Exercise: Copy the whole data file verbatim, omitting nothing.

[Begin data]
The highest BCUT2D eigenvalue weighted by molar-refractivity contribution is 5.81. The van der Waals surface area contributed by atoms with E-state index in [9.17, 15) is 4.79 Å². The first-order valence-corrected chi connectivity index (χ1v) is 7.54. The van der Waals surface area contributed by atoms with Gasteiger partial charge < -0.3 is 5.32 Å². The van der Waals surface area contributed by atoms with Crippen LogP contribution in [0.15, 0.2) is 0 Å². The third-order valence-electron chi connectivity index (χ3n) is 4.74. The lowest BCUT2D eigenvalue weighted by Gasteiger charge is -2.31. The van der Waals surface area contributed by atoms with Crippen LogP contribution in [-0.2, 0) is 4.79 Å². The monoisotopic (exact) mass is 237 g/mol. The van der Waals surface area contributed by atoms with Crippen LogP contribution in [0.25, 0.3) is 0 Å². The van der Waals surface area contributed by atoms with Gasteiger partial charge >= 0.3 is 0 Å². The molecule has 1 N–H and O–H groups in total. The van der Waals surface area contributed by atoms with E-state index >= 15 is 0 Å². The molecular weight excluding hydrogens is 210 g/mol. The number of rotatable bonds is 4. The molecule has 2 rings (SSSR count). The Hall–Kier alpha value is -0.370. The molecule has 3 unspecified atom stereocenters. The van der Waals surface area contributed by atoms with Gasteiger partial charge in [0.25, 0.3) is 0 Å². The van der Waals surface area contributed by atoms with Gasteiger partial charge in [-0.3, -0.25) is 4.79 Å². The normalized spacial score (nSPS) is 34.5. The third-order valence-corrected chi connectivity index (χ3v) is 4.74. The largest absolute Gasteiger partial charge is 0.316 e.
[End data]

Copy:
The highest BCUT2D eigenvalue weighted by molar-refractivity contribution is 5.81. The van der Waals surface area contributed by atoms with E-state index in [9.17, 15) is 4.79 Å². The first-order valence-corrected chi connectivity index (χ1v) is 7.54. The van der Waals surface area contributed by atoms with Gasteiger partial charge < -0.3 is 5.32 Å². The van der Waals surface area contributed by atoms with Crippen LogP contribution in [0.15, 0.2) is 0 Å². The third-order valence-electron chi connectivity index (χ3n) is 4.74. The lowest BCUT2D eigenvalue weighted by Gasteiger charge is -2.31. The van der Waals surface area contributed by atoms with Crippen LogP contribution in [-0.2, 0) is 4.79 Å². The monoisotopic (exact) mass is 237 g/mol. The van der Waals surface area contributed by atoms with Crippen LogP contribution in [0.25, 0.3) is 0 Å². The van der Waals surface area contributed by atoms with Gasteiger partial charge >= 0.3 is 0 Å². The molecule has 1 N–H and O–H groups in total. The van der Waals surface area contributed by atoms with E-state index >= 15 is 0 Å². The molecular weight excluding hydrogens is 210 g/mol. The number of rotatable bonds is 4. The molecule has 2 rings (SSSR count). The Hall–Kier alpha value is -0.370. The molecule has 3 unspecified atom stereocenters. The van der Waals surface area contributed by atoms with Gasteiger partial charge in [0.25, 0.3) is 0 Å². The van der Waals surface area contributed by atoms with Gasteiger partial charge in [-0.3, -0.25) is 4.79 Å². The normalized spacial score (nSPS) is 34.5. The third-order valence-corrected chi connectivity index (χ3v) is 4.74. The largest absolute Gasteiger partial charge is 0.316 e.